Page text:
A brain aneurysm is relatively rare condition where there is a weakness within a blood vessel in the brain that causes it balloon or bulge and they often they occur between the brain itself and the thin tissues covering it.
Brain aneurysms often result from the thinning of artery walls, most typically in the base of the brain, and are dangerous because they carry a high risk of rupturing or leaking, which can result in bleeding into the brain. Often most brain aneurysms never rupture and don’t cause any noticeable symptoms if they’re small. However, very rarely, larger aneurysms can press on brain tissues and nerves causing:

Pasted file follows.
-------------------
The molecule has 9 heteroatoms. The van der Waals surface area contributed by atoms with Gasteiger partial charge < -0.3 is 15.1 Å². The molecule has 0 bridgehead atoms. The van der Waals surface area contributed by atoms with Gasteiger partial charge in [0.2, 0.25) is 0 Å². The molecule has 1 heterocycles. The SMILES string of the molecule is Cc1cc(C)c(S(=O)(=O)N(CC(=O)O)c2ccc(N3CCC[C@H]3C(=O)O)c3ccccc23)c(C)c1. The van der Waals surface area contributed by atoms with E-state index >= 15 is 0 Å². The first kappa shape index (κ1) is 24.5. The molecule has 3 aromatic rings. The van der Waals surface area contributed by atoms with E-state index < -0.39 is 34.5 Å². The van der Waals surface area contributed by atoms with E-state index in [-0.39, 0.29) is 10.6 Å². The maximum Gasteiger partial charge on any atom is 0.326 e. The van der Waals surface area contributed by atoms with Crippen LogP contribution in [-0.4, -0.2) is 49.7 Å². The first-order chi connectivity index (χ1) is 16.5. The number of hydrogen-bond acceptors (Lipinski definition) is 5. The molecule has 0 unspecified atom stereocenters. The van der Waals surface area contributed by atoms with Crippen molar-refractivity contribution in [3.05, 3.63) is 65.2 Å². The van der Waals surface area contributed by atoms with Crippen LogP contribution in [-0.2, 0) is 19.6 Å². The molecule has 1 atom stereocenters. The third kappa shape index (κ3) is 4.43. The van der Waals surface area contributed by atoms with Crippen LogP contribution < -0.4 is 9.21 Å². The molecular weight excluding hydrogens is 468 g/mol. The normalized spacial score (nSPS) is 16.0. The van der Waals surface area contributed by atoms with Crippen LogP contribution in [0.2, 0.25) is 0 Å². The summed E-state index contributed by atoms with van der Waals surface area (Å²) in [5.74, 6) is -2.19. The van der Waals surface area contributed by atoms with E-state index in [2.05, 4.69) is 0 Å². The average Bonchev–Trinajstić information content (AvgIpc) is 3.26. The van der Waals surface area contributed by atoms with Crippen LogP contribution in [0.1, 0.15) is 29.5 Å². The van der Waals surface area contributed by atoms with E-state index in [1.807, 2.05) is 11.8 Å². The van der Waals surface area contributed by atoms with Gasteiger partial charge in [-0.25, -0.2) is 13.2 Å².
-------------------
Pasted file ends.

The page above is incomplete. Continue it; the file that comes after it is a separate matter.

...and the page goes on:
Pain above and behind the eye
A drooping eyelid
Blurred or double vision
A dilated pupil
Numbness, weakness or paralysis of one side of the face
While these symptoms are extremely rare it’s always wise to talk with your doctor about your particular case to see if treatment is necessary in order to avoid the aneurysm rupturing in the future.
If ruptured, a brain aneurysm only bleeds for a few seconds, but even so the blood can be very damaging to the surrounding cells and can put a dangerous amount of pressure on brain tissue. If the pressure becomes too great it can result in unconsciousness or even death.
If you are experiencing the symptoms of a ruptured brain aneurysm, contact emergency services. If you have been diagnosed with an unruptured brain aneurysm and are looking for treatment, or have any questions about your condition, please contact us!